He puts the beans in a little metal box, each seed fitting into its own divot, then closes the box and drives a metal blade through, guillotining the cacao. (That’s actually what it’s called, a guillotine!) When he opens it again, we can see each bean has tiny holes and rivulets in them, which means they were properly fermented.
They also have to control for humidity—over seven percent and it’s not acceptable for export.
Silverio raises a handful of raw beans to his nose and inhales deeply. “It should just smell like cacao, with no other odors.” We copy him, breathing in an earthy, sweet aroma. The batch is good.
After the tour of the lab, we bus another 45 minutes to Armando’s farm, jumping off the bus and crossing the narrow highway to his small home. A greenhouse and cacao nursery share the front yard with a corral full of cows.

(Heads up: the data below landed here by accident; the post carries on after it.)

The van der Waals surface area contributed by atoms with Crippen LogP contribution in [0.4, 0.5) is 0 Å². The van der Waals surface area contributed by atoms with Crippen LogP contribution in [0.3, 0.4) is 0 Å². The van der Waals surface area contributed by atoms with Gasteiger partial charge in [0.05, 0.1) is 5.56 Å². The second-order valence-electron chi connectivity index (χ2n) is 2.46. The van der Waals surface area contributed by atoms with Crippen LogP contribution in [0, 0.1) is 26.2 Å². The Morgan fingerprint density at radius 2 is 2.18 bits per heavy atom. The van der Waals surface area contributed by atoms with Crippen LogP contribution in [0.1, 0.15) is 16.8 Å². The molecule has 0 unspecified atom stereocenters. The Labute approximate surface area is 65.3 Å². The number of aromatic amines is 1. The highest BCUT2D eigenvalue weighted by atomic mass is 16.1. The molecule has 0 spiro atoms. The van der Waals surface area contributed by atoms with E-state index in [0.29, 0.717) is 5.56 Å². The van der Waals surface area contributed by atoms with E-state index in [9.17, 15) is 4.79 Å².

Armando’s been growing cacao for over 10 years and working with the cooperative for six. He said he’s seen a great increase in yields and the health of his crop since he joined the cooperative, learning more about managing the trees.
After checking out the nursery and meeting Armando’s dog, we set out for the cacao trees. We walk down a rutted path through more cows and cross a narrow stream before climbing into prickly pastures, then through a fence into the plantation. The difference is striking—from grasses to banana trees and then into the plantation, where temperature and light dip degrees in the deep shade of secondary forest. Armando has mostly planted in spaces between mature trees, areas that were more densely forested before a hurricane swept through with high winds.